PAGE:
By Mark Beare
The events on this video are not patronising.
Patronising is to be ‘politely discriminating’ (if that’s even a defendable concept). This is far worse as it goes to the heart of the political economy in South Africa. Let’s break it down;
Were the workers consulted about how to deal collectively with this crisis? Why were there only black workers being ‘trained’ – where are the rest of the residents? Were workers given the opportunity to refuse to attend – would they get fired if they had done so? Was a trained trainer used – apparently not, so this was not ‘enlightened’ education but derogatory instruction.
Also, we need to address is from both perspectives. The workers standing there likely felt completely disrespected, however from the input side, this is naked white privilege and entitlement. Can one just try to conceptualise (especially as a white observer) the double whammy of being utterly disrespected and powerless to do anything about it – which goes to the fundamentally perverse power relations in our society. Disempowerment of the abused empowers the abuser and this is where incidents such as this insidiously act to empower entitled racist and further acts of violence.
So no this was not patronising this was socioeconomic assault – powerful white residents socially assaulting disempowered black workers with impunity and feeling entitled to do so whilst the workers felt no such sense of being entitled to refuse to partake.
It is the tip of the ugly white iceberg that haunts South Africa – political and economic disempowerment of millions who have no choice but to obey or face the economic and, depending on the context (such as a racist employer out of the glare of accountability), violent outcomes of resisting social assault (aka ‘patronising’ behaviour). The reason this must be exposed is because it needs to be challenged and called out for what it is – emotional and material disempowerment of people who are perceived as ‘less’.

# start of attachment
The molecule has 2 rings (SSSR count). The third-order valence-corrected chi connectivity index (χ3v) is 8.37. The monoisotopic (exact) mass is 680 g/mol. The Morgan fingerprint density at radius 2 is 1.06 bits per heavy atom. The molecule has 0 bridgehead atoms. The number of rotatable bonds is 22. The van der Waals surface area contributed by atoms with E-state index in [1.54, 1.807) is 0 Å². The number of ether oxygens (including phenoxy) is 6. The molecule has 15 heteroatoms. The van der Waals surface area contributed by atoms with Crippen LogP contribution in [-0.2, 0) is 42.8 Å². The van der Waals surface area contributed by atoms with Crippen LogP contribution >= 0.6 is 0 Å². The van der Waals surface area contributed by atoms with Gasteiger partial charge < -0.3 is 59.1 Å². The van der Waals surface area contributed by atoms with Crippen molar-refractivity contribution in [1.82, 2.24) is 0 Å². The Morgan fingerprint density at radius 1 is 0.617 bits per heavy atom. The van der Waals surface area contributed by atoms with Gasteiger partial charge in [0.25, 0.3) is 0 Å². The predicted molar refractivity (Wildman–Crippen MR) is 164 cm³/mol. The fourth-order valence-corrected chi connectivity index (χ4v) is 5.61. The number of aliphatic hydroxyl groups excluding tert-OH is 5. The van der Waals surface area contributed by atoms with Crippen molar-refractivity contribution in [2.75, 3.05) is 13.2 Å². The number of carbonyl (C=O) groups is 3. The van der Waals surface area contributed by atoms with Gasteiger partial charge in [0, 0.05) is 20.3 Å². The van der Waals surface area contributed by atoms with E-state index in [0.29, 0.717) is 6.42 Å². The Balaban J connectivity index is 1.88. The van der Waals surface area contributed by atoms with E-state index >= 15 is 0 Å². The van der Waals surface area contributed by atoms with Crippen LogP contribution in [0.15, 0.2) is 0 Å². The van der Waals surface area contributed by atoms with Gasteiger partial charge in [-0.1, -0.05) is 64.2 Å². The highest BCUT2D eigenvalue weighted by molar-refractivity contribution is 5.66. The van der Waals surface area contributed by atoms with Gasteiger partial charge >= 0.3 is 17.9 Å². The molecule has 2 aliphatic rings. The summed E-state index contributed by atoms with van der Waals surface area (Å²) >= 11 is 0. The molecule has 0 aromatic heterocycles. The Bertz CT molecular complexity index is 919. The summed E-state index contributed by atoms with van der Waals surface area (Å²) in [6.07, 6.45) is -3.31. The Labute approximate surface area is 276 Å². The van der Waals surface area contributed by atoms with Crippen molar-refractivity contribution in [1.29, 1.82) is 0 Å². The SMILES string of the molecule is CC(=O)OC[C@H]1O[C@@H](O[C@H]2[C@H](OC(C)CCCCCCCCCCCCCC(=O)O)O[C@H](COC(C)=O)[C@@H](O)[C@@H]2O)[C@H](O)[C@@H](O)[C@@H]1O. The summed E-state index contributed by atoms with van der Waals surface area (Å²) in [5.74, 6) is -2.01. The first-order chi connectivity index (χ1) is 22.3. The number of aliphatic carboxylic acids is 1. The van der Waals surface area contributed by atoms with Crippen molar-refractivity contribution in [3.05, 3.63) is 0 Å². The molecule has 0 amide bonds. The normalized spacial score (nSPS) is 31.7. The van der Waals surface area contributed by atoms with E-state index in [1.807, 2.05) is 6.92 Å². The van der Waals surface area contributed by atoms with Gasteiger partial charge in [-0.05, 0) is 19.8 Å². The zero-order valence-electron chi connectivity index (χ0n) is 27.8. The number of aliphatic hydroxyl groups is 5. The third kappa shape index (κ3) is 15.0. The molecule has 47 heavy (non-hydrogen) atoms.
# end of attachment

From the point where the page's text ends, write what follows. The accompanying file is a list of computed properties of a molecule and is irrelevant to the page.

Now let’s go to the motivation. The whites in this video only saw the need to ‘educate’ the ‘lesser’ people because it was for their self-preservation – if the worker doesn’t wash their hands properly, then I could die…or worse we could die…so let’s act collectively to prevent ‘them’ from killing ‘us’ and hey presto you’re back to the ‘swart gevaar’ of apartheid!
I could go on but I think that what is needed here is exposure with critique so that we are not just accused of ‘playing the race card’ or ‘making everything political’ – so let’s try to see if the same people in the video (racists and workers) can be interviewed and critically asked questions such as those posed earlier – so that disempowered workers can be empowered through the exposure and ignorant racist whites have a chance to be remorseful (and not just those in the video but also people exposed to the critique who might have instinctively defended the actions of the racists but with education could reason a more inclusive approach to this and other challenges we face and if not then they deserve all the anger they will get from this).
These incidents can be turned into an opportunity to explore and learn as conflict resolution comes from understanding and pragmatism and here I believe by asking sober questions and getting evidence we can build one incident at a time a better understanding of our beautiful but damaged land and its people to build our communities from the ground up.
This is not meant in any way as a whitesplaining rant but more an attempt to share an understanding and if people believe my thinking is white centric, I’m open to being educated.
Aluta Continua! Nkosi Sikelel’ iAfrika